Choose an application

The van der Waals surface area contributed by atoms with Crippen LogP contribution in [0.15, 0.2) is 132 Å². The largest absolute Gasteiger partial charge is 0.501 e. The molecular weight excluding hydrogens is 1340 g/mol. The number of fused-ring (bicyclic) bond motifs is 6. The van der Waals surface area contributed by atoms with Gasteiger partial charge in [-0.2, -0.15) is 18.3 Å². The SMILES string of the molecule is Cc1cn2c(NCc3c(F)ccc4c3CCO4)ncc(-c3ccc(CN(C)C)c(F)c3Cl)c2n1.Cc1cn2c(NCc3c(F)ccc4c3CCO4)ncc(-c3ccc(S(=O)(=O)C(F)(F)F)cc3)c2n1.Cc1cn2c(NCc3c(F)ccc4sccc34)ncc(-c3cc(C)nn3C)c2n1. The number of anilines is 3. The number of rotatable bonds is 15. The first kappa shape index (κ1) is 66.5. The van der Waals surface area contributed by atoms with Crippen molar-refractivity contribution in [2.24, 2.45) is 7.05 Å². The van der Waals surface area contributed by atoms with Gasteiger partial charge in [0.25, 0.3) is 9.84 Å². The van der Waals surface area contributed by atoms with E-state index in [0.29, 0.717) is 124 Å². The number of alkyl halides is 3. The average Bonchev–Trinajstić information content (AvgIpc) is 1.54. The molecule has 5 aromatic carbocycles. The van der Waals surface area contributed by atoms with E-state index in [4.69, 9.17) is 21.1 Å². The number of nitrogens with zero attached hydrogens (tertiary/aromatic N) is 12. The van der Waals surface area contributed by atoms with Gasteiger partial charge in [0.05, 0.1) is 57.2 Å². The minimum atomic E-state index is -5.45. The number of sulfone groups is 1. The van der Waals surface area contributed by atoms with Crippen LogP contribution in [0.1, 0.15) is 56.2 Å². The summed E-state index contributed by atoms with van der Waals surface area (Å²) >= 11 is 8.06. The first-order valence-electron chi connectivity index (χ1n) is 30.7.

This book attempts to re-imagine the purpose of the doctorate, which has historically been used to prepare leaders who will work to improve the sciences (social and physical), humanities, and professions, while articulating curriculum as a living shape where students, faculty, and institution melded in a humanist and creative process. This idea, seriously eroded by the explosion in doctoral degrees between the early 1970s (20,000 doctorate per year) and last year (to over 46,000) and an explosion in doctoral and research universities that has created a crossroads for the doctorate in America. We believe the value of a doctorate is Intellectual Capital, and are particularly interested in encouraging reflection as an important characteristic of a successful quality doctoral program. We posit that a good doctoral experience fosters active engagement in reflection on all elements of our work the intellectual, advisory, and pedagogical work of faculty, curricular opportunities, as well as the intellectual of the doctoral candidates through an avocation that drives research and theory in our fields. Specific issues raised in this edited volume include comprehensive analysis of programs, rethinking evaluation and programmatic coherence, doctoral degrees beyond the discipline, subject, and field, and implications of individual identity. Along with authors' chapters, we paid attention to encourage reflection as an important characteristic of a quality doctoral program; positing that good doctoral experiences foster active engagement in reflection on all elements of the doctoral experience, including program and curricular issues, personal relationships, work, and the creation of a community of scholars.